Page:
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Guide to the Time Inc. Fortune Editorial Records
1951-2013
 MS 3009-RG 8

New-York Historical Society
170 Central Park West
New York, NY 10024
(212) 873-3400


New-York Historical Society

Collection processed by Samantha Brown and Holly Deakyne

This finding aid was produced using ArchivesSpace on February 23, 2021
Description is in English using Describing Archives: A Content Standard

Historical Note

For the majority of Time Inc.'s existence, the company maintained a strict separation of editorial from the publishing and business side of each magazine, colloquially called the separation of "church" (editorial) and "state" (publishing). Publishing and Business Management includes the publisher, general manager, business manager, advertising sales, marketing services, letters, circulation, and public relations. The editorial side reported up to the editor-in-chief and the publishing/business side reported up to the corporate business executive which was the president prior to 1960 and the chief executive officer after. Henry Luce structured Time Inc. this way so that the business side could not (in theory) influence the editorial content of the publications. For example, the advertising sales people could not interfere with a magazine's decision to run an article on the dangers of cigarette smoking, even though it might mean losing millions of dollars in tobacco ads.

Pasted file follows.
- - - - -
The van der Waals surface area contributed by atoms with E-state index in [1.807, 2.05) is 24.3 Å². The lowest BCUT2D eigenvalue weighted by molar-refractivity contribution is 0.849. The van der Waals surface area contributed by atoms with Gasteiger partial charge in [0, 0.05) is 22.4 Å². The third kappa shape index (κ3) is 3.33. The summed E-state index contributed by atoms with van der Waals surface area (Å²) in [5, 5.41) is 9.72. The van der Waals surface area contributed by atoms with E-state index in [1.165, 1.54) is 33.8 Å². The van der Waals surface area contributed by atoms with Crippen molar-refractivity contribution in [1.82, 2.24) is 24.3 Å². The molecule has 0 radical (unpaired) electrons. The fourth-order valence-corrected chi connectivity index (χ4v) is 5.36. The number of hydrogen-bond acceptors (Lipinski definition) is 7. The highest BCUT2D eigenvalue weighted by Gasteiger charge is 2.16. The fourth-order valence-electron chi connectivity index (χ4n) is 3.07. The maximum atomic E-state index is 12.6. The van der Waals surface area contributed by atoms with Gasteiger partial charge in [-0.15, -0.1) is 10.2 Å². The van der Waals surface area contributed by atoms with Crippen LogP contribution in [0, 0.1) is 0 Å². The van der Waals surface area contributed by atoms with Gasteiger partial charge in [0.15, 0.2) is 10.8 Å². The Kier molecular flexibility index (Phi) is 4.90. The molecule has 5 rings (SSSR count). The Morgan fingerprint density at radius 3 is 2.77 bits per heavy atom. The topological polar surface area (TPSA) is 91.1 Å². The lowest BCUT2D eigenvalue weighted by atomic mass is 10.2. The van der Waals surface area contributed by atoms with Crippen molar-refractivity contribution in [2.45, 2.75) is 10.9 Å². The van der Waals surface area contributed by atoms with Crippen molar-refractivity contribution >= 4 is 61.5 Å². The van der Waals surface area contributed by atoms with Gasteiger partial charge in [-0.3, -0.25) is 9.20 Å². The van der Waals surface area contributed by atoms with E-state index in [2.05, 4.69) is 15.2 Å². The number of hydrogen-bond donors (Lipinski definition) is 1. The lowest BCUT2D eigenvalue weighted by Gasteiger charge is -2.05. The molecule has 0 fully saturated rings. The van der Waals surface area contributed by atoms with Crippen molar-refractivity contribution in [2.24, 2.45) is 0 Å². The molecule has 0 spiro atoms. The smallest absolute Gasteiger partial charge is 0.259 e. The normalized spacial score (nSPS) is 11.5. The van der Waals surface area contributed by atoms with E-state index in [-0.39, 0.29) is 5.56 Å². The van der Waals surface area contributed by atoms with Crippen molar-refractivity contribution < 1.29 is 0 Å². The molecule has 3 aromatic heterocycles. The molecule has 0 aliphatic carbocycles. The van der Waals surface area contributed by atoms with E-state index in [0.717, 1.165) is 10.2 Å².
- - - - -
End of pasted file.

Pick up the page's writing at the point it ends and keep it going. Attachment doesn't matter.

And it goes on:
In September 1928, Time Inc. cofounder Henry Luce presented cofounder Briton Hadden with an idea for a new magazine. Luce wanted to create a magazine that would cater to the men who ran businesses in the United States. This magazine would offer business men a sophisticated perspective on industrial business and its role in society. To cater to this clientele, the magazine would feature richly illustrated pages as well as high quality editorial content. Hadden was not convinced that Luce's idea would work but agreed to let Parker Lloyd-Smith, a business writer at Time, and some researchers explore Luce's idea. In February 1929, not long after Hadden's sudden death, Luce went to the board of Time Inc. with his idea and proposed the launch of  Fortune. At this meeting, Luce presented the board with a description of the magazine's appearance and an outline of its contents. This outline included samples of some articles that had already been written as well as illustrations. A few months after  Fortune was proposed, the board agreed to proceed with the idea and the first issue of the magazine was released in February 1930.